These two photographs are courtesy of Eugene Miranda. Martin Miranda, Sr. was his great-grandfather.
Libraries and archives around the world are making historic documents available for research from anywhere by digitizing original, primary source materials and putting them online. Using primary sources online is a great way to give your research more depth and make your resulting paper or project more interesting.
The Las Cruces Museum of Art commemorates New Mexico’s century of statehood in an exhibition “New Mexico: 100 Years of Art”, featuring the work of artists from the last century (1912-2012). The exhibit tells the on-going story of New Mexico artists including works of art by Peter Hurd, Luis Jimenez, Agnes Martin, Michael Naranjo, T.C. Cannon, Georgia O’Keeffe, Fremont Ellis, Henriette Wyeth, Gustave Baumann, and many others.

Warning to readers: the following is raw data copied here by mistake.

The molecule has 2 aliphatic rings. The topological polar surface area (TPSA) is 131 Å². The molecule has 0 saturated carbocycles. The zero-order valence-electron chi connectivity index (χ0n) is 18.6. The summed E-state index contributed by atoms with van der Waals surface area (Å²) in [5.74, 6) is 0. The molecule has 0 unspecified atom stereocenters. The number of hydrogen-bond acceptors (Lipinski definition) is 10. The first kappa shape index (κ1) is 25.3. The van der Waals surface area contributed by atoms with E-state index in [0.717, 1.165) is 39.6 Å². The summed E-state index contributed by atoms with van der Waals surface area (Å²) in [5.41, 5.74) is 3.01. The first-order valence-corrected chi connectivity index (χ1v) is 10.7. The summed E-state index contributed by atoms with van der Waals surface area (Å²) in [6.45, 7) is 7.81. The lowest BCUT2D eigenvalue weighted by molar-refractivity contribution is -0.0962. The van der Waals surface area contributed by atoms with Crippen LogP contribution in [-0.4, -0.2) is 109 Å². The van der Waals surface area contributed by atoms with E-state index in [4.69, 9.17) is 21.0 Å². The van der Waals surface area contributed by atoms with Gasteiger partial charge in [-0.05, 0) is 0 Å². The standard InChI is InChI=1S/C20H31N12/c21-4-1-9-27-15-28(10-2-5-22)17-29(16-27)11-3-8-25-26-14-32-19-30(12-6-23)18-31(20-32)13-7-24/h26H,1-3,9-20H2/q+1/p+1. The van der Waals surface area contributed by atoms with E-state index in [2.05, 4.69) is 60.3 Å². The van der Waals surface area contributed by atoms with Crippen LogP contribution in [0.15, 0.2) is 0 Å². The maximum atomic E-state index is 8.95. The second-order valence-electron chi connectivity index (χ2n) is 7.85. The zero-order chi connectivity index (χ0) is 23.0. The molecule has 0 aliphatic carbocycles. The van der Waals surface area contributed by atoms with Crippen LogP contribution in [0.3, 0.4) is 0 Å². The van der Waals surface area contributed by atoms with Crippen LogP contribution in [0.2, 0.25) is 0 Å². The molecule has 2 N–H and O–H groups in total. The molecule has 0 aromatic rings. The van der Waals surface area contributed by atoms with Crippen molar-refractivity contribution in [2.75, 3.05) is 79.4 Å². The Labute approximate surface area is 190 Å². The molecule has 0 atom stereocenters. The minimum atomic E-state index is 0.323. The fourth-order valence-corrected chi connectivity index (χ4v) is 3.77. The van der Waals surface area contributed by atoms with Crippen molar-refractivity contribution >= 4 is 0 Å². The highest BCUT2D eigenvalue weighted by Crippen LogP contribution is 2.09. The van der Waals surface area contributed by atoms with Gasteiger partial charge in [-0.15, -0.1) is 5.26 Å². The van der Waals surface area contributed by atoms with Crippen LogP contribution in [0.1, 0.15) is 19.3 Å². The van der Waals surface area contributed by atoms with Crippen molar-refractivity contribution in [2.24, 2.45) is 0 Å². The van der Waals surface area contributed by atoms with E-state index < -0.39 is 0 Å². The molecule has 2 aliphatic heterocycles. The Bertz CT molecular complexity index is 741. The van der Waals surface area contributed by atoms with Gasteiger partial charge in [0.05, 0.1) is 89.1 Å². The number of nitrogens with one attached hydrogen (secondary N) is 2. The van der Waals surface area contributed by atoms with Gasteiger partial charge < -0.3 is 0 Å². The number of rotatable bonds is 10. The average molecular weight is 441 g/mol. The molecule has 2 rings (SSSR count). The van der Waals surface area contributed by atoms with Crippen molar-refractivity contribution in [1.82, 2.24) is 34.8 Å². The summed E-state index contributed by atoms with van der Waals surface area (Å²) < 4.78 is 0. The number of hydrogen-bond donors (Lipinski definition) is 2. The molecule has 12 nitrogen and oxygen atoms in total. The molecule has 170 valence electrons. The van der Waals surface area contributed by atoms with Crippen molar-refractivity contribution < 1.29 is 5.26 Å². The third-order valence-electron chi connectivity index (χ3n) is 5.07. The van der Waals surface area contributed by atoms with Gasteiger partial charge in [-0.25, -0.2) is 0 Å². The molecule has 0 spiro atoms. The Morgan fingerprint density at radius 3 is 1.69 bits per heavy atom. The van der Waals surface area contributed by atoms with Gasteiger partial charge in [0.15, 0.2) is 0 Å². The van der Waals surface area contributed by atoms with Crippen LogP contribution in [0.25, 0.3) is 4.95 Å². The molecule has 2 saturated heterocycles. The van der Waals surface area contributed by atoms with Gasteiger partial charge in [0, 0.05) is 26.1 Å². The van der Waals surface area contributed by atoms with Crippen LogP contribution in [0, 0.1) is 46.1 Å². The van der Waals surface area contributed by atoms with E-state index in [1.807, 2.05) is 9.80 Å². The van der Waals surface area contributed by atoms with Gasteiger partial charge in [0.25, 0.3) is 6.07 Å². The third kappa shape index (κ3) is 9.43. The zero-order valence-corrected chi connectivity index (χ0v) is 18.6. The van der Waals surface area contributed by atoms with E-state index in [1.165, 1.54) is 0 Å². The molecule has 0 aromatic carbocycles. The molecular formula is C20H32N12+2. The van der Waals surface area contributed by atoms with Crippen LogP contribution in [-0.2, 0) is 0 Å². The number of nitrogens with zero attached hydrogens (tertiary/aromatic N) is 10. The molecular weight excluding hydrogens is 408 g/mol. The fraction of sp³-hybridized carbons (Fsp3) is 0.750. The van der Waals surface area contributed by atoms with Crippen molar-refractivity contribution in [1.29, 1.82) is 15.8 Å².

Revolution, Reaction, Reform. That is the theme for History Day 2012. For those unfamiliar with History Day, it is a national program where students explore history and make a presentation based on their research. In our state, the program is sponsored by the New Mexico Humanities Council.
Presented here, in no particular order, are ideas for New Mexico topics that students can develop around the 2012 theme.
Historic newspapers are a great way to find information about the past. They have feature stories, society news, school and community announcements, local news and legal notices. Even the commercial advertisements give a sense of what it was like to live in earlier times. Providing a rich source of information for historians, genealogists, students and the general public, historic newspapers are worth perusing!